Fig. 1

Esophagogastroduodenoscopy (EGD) findings and computed tomography (CT) findings before chemotherapy. a EGD before chemotherapy revealed Borrmann type 4 cancer at the greater curvature from the upper to middle part of the gastric corpus. Abdominal CT before chemotherapy showed swollen regional lymph nodes (b) and para-aortic lymph nodes (c)

Fig. 2

a Hematoxylin and eosin staining in the biopsy specimen confirming poorly differentiated adenocarcinoma. b HER2 immunohistochemical staining in the biopsy specimen confirming strong expression of HER2 in the tumor cell

Follow-up endoscopy after five courses of SOX+HER therapy detected a scar lesion instead of a tumor (Fig. 3a). Furthermore, an abdominal CT scan revealed a smaller primary lesion, regional lymph node (Fig. 3b), and PAN (Fig. 3c). We believed that R0 resection with intent to cure was possible and planed the conversion surgery. Laparotomy examinations showed no peritoneal dissemination, and peritoneal lavage cytology revealed no cancer cells in the abdominal cavity. We performed a total gastrectomy plus distal pancreaticosplenectomy with para-aortic lymph node dissection and Roux-en-Y reconstruction (Fig. 4a). The postoperative course was uneventful, and the patient was discharged 14 days after surgery. Macroscopically, the tumor was not palpable as an elastic hard mass (Fig. 4b). The histological findings of the surgically resected specimen revealed atrophy and fibrosis of the gastric mucosa in the lesion area accompanied by inflammatory cell infiltration, and there was no clear infiltration of cancer cells at any site (Fig. 4c). Also, no remnant cancer cells in the lymph nodes, including PAN, were detected (Fig. 4d). Pathological grading indicated that the resected lesion was grade 3, confirming a pathological CR (ypT0N0M0). Adjuvant chemotherapy with S-1 was initiated after surgery. At 2 months after surgery, she remains alive without recurrence.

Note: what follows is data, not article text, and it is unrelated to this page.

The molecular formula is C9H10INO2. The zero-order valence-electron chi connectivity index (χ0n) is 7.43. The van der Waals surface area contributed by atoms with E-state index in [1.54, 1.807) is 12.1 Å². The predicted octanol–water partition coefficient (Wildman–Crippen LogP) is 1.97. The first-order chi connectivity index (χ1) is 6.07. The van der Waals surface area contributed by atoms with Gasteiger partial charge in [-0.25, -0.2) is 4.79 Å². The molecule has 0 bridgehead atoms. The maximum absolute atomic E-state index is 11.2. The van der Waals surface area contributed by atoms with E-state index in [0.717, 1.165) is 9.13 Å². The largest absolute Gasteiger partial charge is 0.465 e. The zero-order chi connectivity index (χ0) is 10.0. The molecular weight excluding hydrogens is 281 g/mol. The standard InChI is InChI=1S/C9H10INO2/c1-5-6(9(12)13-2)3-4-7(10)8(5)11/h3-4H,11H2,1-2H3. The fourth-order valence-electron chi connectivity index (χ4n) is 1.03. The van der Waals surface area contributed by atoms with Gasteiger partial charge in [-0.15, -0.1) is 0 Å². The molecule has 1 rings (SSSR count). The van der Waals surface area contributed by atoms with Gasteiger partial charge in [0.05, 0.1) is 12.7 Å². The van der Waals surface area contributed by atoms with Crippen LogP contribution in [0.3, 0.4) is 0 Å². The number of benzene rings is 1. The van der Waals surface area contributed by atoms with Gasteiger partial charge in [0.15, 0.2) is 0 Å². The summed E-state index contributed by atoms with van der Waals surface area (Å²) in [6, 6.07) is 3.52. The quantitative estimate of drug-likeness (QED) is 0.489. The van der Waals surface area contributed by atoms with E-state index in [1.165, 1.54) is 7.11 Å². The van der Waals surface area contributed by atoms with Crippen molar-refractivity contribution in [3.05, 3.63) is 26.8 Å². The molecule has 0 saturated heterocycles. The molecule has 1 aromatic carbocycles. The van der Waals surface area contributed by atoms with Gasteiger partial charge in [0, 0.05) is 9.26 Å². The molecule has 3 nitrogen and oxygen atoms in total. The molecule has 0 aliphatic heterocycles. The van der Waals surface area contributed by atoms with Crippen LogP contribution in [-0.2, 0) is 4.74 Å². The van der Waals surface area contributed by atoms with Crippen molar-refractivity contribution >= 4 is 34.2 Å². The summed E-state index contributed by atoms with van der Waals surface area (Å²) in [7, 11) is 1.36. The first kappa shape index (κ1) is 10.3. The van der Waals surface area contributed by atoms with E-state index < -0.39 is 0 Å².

Fig. 3

Esophagogastroduodenoscopy (EGD) and computed tomography (CT) findings after chemotherapy. a EGD after chemotherapy detected a scar lesion instead of a tumor. Abdominal CT after the five courses of S-1, oxaliplatin, and trastuzumab revealed regression of the regional lymph nodes (b) and para-aortic lymph nodes (c)

Fig. 4

a Intraoperative image taken after total gastrectomy plus distal pancreaticosplenectomy with para-aortic lymph node (PAN) dissection. b Surgically resected specimen. Macroscopic observation indicated complete regression of the primary lesion. c Histopathological findings of the resected specimen. Atrophy and fibrosis of the gastric mucosa in the lesion area were demonstrated with no infiltration of cancer cells at any site. d There were no signs of residual cancer cells in the resected PAN